The future classroom or classroom of the future or classroom of tomorrow is a concept used in several different ways:
It can refer to one of the following or combinations of the following:
- different pedagogy, in particular socio-constructivism
- different physical layout (reflecting chances in pedagogy)
- technology rich classrooms, e.g. computer-integrated classrooms or technology-enhanced classroom
- videoconferencing systems designed for teleteaching and that also may include various other groupware.
- online environments of various sorts, e.g. learning management systems or virtual learning environments, etc.
- anything related to education ....
We prefer to use future classroom for describing a physical setting that integrates a variety of high performance pedagogies with educational technologies in an appropriate physical layout. Indiscriminate praise of classrooms that just use the currently fashionable technology (Film, TV, PC's, iPads or whatever) and/or pedagogies (e.g. discovery learning) and that fail to change outcomes draws quite heavy criticisms, e.g. Todd Oppenheimer's The Computer Delusion or the more academic Kirschner et al. 2006.
A similar concept is the school of the future.
- Outline Your Classroom Floor Plan (Online drawing tool)
Future classrooms pop up on a regular basis and get good funding for a while and then fade out again. Below are a few examples (there are many more):
- Apple giving out iPads (San Francisco again) (2012)
- Future classroom lab EU project (2012)
- Apple Classrooms of Tomorrow - Today (ACOT2)
- NIMIS classrooms (2000)
- Apple School of tomorrow (ACOT) (1985-).
School of the future examples
- School of the Future (New York City) (Wikpedia)
- School of the Future (Sao Paulo - Brasil) (Wikipedia)
- At Flickering Mind / Booknoise
- Cuban, L. (2001). Oversold and underused: Computers in the classrooms, 1980-2000. Cambridge, MA: Harvard University Press.
- Cuban, Larry (1986). Teachers and Machines: The Classroom Use of Technology Since 1920, Teachers College Press, ISBN 080772792X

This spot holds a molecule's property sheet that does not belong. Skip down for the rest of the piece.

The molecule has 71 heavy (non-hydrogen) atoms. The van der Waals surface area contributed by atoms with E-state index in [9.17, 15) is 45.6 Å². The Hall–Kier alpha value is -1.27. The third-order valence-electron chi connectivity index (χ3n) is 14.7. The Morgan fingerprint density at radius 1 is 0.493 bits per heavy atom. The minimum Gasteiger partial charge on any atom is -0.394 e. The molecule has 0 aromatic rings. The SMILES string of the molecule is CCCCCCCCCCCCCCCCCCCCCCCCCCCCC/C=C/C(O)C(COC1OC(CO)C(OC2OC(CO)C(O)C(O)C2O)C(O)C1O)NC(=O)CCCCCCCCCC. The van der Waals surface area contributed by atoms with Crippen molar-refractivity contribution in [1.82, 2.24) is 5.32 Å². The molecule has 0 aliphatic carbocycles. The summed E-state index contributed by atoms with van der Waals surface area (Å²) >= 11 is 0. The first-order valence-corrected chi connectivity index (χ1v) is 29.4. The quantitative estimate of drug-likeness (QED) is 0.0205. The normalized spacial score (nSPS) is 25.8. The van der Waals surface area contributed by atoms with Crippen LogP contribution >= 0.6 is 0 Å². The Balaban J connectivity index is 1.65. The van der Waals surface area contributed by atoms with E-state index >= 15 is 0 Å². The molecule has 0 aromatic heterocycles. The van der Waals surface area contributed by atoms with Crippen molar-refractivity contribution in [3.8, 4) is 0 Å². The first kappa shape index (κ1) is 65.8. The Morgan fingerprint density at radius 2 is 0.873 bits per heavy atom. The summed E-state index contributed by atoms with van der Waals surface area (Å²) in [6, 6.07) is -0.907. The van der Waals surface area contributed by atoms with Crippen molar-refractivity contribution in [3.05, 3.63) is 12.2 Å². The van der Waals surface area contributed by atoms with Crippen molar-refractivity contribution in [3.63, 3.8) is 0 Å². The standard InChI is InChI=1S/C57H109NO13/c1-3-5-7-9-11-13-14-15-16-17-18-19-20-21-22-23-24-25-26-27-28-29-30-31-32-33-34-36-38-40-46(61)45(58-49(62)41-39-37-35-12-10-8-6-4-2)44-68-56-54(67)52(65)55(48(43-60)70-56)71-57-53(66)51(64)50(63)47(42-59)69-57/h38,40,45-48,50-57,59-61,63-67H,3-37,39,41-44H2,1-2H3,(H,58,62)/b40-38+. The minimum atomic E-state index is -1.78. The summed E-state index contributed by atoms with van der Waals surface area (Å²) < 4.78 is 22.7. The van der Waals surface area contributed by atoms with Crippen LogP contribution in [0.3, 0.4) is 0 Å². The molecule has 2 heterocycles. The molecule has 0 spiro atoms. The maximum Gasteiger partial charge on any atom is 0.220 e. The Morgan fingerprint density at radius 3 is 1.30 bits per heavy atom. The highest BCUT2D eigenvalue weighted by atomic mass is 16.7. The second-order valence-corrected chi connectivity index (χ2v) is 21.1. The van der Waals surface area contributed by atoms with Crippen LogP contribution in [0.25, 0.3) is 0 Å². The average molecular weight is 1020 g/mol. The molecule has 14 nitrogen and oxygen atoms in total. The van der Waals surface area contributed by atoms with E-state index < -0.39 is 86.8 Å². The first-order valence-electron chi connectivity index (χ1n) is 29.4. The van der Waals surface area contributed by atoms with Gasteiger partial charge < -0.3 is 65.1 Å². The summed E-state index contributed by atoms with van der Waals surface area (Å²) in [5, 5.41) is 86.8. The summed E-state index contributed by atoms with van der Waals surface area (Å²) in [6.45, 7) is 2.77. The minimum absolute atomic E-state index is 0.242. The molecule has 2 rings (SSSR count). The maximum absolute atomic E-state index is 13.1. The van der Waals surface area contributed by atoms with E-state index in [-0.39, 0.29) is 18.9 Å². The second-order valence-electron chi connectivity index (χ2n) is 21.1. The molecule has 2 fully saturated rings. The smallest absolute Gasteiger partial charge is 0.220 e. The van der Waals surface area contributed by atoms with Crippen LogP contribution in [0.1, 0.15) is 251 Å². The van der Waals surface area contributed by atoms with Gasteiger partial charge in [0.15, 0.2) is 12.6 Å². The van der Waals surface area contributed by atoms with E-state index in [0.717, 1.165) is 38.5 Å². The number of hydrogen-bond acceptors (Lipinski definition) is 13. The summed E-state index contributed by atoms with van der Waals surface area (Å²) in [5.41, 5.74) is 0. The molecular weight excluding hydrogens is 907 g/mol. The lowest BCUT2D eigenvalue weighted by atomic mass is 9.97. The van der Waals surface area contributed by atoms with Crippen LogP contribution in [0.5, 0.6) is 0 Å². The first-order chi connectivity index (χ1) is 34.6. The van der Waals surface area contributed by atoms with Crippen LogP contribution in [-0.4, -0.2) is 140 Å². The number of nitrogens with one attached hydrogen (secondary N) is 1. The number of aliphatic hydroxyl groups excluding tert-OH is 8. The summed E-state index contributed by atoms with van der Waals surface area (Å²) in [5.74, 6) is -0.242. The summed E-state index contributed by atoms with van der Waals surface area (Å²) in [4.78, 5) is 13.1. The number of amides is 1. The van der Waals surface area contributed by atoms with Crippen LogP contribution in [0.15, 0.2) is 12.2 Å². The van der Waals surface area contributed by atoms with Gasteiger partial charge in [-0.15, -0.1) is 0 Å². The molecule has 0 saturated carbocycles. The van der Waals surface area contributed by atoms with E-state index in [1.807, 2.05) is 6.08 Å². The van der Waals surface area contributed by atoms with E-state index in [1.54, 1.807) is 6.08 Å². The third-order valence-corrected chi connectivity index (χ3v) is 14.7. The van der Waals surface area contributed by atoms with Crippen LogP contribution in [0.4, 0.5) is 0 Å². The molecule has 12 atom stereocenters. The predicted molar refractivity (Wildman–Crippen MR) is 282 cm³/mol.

- Judith Haymore Sandholtz Cathy Ringstaff, David C. Dwyer (1997) Teaching With Technology: Creating Student-Centered Classrooms, Teachers College Press.
- Kirschner, Paul A.; John Sweller, Richard E. Clark (2006). Why Minimal Guidance During Instruction Does Not Work: An Analysis of the Failure of Constructivist, Discovery, Problem-Based, Experiential, and Inquiry-Based Teaching, Educational Psychologist Vol. 41, Iss. 2.
- Oppenheimer, Todd (2003). The Flickering Mind: The False Promise of Technology in the Classroom and How Learning Can Be Saved, Random House.
- Oppenheimer, Todd , The computer delusion, The Atlantic Monthly; July 1997; The Computer Delusion; Volume 280, No. 1; pages 45-62. HTML
- Sandholtz, J. H., Ringstaff, C., & Dwyer, D. C. (1997). Teaching with technology: Creating student-centered classrooms. New York: Teachers College Press.
- United States Department of Education. (2002). No child left behind. (This is now a dead project and its web site too, www.nclb.gov)
- Waxman, H. C., Connell, M. L., & Gray, J. (2002). Meta-analysis: Effects of educational technology on student outcomes.
- Waxman Hersh, Meng-Fen Lin, and Georgette Michko (2003). Understanding the No Child left Behind Act: Technology Integration, PDF
- Whale, David, (2006) Technology skills as a criterion in teacher evaluation., Journal of Technology and Teacher Education, v14 n1 p61-74 Jan 2006 Reprint ?